In Part 1, I broke down the drivers behind the powerful shifts that are now taking place, namely our transition in the outer to the information age, and the evolution of the inner, heralding the rise of heart-based consciousness. These shifts have deep implications for us but by far the biggest and most important are the empowerment of the individual coupled with an unraveling from centralization to decentralization. Change is uncomfortable, and radical change more so. 2020 has turned into a meme because it is destroying and dismantling outdated 20th century structures from the industrial age and the ego-consciousness matrix. As discussed in Part 1, the number of previous such paradigm altering shifts for humanity can be counted on less than one hand, so this is a really big deal. Resistance will make it all the more uncomfortable and unbearable, so it’s imperative we understand, align and flow with these winds of change. Ultimately, I believe this is laying the foundation for a much better future for humanity and the world, but there will be growing pains.
In this Part 2, I’m going to dive into how I see these changes reverberating across key aspects of our lives. I believe these changes will come to fruition over this coming decade, some a little sooner, but of course there’s no way to really offer a precise timeline.
Work / Jobs
“Contrary to orthodox belief, success is not being on top of a hierarchy. Success is standing outside all hierarchies.”
— Nassim Nicholas Taleb (Author and Flaneur)
Work is finally being freed from the constraints of space. In a blur of a couple of months, working from home went from something most folks usually felt sheepish about to the “new normal” (I promise this is the first and last time I use this term). Our offices and the eight+ hour day were designed mostly for an industrial world. Most people now have freedom of place, or freedom to work from wherever they want (including the office for some people). But no more forced commuting for hour(s), to clock in by 9am, only to check one’s email. In the very recent words of Shopify CEO, Tobi Lutke, “office centricity is over.”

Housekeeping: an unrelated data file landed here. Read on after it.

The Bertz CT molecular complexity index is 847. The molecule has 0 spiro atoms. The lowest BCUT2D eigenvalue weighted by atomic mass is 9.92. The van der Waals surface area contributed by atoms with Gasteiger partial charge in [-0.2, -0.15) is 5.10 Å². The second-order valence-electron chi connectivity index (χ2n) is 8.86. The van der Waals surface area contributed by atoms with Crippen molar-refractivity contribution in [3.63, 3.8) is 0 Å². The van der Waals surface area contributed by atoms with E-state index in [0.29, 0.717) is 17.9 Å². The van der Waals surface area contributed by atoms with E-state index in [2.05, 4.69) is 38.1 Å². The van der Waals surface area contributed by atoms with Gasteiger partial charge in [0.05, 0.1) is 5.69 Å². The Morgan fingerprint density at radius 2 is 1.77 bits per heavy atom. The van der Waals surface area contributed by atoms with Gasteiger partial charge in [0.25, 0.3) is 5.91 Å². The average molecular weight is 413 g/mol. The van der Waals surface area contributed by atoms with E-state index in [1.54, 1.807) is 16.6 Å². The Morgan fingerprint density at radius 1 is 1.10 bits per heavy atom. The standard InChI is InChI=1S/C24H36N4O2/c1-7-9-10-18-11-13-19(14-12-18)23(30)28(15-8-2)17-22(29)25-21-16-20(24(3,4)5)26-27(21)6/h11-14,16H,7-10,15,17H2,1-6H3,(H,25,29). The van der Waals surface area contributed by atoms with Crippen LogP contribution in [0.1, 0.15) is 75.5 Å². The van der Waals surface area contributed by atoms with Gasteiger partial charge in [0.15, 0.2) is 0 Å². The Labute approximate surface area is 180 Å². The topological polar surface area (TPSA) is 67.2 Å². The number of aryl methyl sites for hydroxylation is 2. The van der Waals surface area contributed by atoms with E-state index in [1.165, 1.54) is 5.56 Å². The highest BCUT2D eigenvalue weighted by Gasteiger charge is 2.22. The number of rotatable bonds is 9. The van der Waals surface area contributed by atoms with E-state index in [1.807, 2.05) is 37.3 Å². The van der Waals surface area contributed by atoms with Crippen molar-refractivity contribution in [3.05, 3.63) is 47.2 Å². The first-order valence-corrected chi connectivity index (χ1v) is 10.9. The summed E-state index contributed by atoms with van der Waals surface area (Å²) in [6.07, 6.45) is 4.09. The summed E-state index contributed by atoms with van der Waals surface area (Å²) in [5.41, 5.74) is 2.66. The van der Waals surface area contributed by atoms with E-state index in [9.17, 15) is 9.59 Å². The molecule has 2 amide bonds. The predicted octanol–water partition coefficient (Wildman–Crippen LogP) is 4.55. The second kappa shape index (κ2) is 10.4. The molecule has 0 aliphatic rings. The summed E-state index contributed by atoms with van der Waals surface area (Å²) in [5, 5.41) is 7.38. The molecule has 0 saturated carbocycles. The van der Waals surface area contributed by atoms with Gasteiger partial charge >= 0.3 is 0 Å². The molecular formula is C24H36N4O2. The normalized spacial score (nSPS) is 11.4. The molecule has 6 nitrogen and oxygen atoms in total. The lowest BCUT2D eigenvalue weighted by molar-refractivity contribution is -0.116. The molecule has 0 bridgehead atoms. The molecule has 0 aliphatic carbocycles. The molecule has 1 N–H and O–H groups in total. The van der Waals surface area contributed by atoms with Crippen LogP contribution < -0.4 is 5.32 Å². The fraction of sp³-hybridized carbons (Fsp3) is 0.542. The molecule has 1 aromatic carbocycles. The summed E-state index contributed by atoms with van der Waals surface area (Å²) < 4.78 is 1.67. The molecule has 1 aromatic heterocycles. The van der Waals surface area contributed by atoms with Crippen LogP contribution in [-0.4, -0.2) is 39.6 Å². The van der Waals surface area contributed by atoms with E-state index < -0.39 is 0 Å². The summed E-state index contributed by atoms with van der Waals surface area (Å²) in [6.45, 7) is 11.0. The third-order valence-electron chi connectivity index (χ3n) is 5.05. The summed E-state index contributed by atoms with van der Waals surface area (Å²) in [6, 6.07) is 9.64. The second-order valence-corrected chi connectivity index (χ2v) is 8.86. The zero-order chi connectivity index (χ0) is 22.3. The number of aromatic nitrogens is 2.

I agree with Tobi, but this is just the start as I foresee even bigger shifts on the horizon. As people get their first taste of freedom of place, the next variable to be freed will be time. This will start as a trickle (it has already begun), but I expect this to become a much bigger movement over the coming years. No longer satisfied with someone else’s agenda dictating so much of their time, more will feel the inner pull (or be pushed by circumstances — company layoffs, automation, etc.) to free themselves to do what they really want, when they want, until that pull will become unbearable enough to act. Further, as discussed in Part 1, the information age provides the means to do this with abundant opportunities — people with high value services to offer, ability to communicate well, and the motivation to create independently can become sovereign entities in of themselves. Having the courage to wean off the certainty of a regular paycheck will be an uncomfortable adjustment, but the pull and taste of freedom will be well worth it for many that forge this path. The boomer generation’s one company for life evolved to one company for a few years. This will now evolve to multiple companies at any given time, or no company at all. The era of company centricity will be over. This is the decentralization of work with the rise of the sovereign individual.
Daniel Vassallo is a great example of this — he left a high paying, secure job at Amazon about a year ago and is charting his self-employment journey online, helping others along the way (and doing quite well so far, as he surpassed $100K of sales from scratch in just 4 months this year with an impactful e-book on this topic — also an anecdotal indicator of the growing demand for valuable tools and guidance on becoming free!).
“In the Information Age, a ‘job’ will be a task to do, not a position you ‘have.’”
— The Sovereign Individual